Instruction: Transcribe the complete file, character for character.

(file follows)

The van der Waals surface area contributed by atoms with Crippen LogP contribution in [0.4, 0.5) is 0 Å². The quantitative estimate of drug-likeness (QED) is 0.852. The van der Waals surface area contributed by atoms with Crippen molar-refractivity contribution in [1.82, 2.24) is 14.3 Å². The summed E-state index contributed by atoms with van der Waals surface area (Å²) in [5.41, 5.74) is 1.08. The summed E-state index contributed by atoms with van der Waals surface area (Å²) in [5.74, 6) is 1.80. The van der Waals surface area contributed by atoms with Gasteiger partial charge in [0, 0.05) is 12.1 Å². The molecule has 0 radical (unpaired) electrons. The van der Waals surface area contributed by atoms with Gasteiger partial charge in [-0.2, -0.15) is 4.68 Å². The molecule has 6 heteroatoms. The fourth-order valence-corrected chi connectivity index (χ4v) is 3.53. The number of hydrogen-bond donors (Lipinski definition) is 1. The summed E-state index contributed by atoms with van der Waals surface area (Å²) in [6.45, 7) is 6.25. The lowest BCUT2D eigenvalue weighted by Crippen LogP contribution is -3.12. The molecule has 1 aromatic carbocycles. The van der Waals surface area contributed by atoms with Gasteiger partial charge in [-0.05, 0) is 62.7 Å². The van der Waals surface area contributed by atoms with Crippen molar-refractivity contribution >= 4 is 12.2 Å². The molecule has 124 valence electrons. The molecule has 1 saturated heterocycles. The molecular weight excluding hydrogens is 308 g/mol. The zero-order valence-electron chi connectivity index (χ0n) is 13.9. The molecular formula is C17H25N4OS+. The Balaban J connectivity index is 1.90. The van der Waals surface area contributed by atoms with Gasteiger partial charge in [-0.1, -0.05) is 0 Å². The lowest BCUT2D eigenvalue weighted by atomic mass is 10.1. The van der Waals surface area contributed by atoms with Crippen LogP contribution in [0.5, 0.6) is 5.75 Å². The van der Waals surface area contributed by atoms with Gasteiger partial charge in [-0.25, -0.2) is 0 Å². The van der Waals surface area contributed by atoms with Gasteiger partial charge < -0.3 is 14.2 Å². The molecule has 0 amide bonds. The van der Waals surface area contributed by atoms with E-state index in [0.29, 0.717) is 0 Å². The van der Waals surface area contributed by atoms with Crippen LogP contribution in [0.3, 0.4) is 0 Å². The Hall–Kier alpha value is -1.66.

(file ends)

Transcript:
The van der Waals surface area contributed by atoms with Crippen LogP contribution in [0.4, 0.5) is 0 Å². The quantitative estimate of drug-likeness (QED) is 0.852. The van der Waals surface area contributed by atoms with Crippen molar-refractivity contribution in [1.82, 2.24) is 14.3 Å². The summed E-state index contributed by atoms with van der Waals surface area (Å²) in [5.41, 5.74) is 1.08. The summed E-state index contributed by atoms with van der Waals surface area (Å²) in [5.74, 6) is 1.80. The van der Waals surface area contributed by atoms with Gasteiger partial charge in [0, 0.05) is 12.1 Å². The molecule has 0 radical (unpaired) electrons. The van der Waals surface area contributed by atoms with Gasteiger partial charge in [-0.2, -0.15) is 4.68 Å². The molecule has 6 heteroatoms. The fourth-order valence-corrected chi connectivity index (χ4v) is 3.53. The number of hydrogen-bond donors (Lipinski definition) is 1. The summed E-state index contributed by atoms with van der Waals surface area (Å²) in [6.45, 7) is 6.25. The lowest BCUT2D eigenvalue weighted by Crippen LogP contribution is -3.12. The molecule has 1 aromatic carbocycles. The van der Waals surface area contributed by atoms with Gasteiger partial charge in [-0.05, 0) is 62.7 Å². The van der Waals surface area contributed by atoms with Crippen molar-refractivity contribution >= 4 is 12.2 Å². The molecule has 124 valence electrons. The molecule has 1 saturated heterocycles. The molecular weight excluding hydrogens is 308 g/mol. The zero-order valence-electron chi connectivity index (χ0n) is 13.9. The molecular formula is C17H25N4OS+. The Balaban J connectivity index is 1.90. The van der Waals surface area contributed by atoms with Gasteiger partial charge in [-0.1, -0.05) is 0 Å². The lowest BCUT2D eigenvalue weighted by atomic mass is 10.1. The van der Waals surface area contributed by atoms with Crippen LogP contribution in [0.5, 0.6) is 5.75 Å². The van der Waals surface area contributed by atoms with Gasteiger partial charge in [-0.25, -0.2) is 0 Å². The van der Waals surface area contributed by atoms with Gasteiger partial charge < -0.3 is 14.2 Å². The molecule has 0 amide bonds. The van der Waals surface area contributed by atoms with E-state index in [0.29, 0.717) is 0 Å². The van der Waals surface area contributed by atoms with Crippen LogP contribution in [0.3, 0.4) is 0 Å². The Hall–Kier alpha value is -1.66.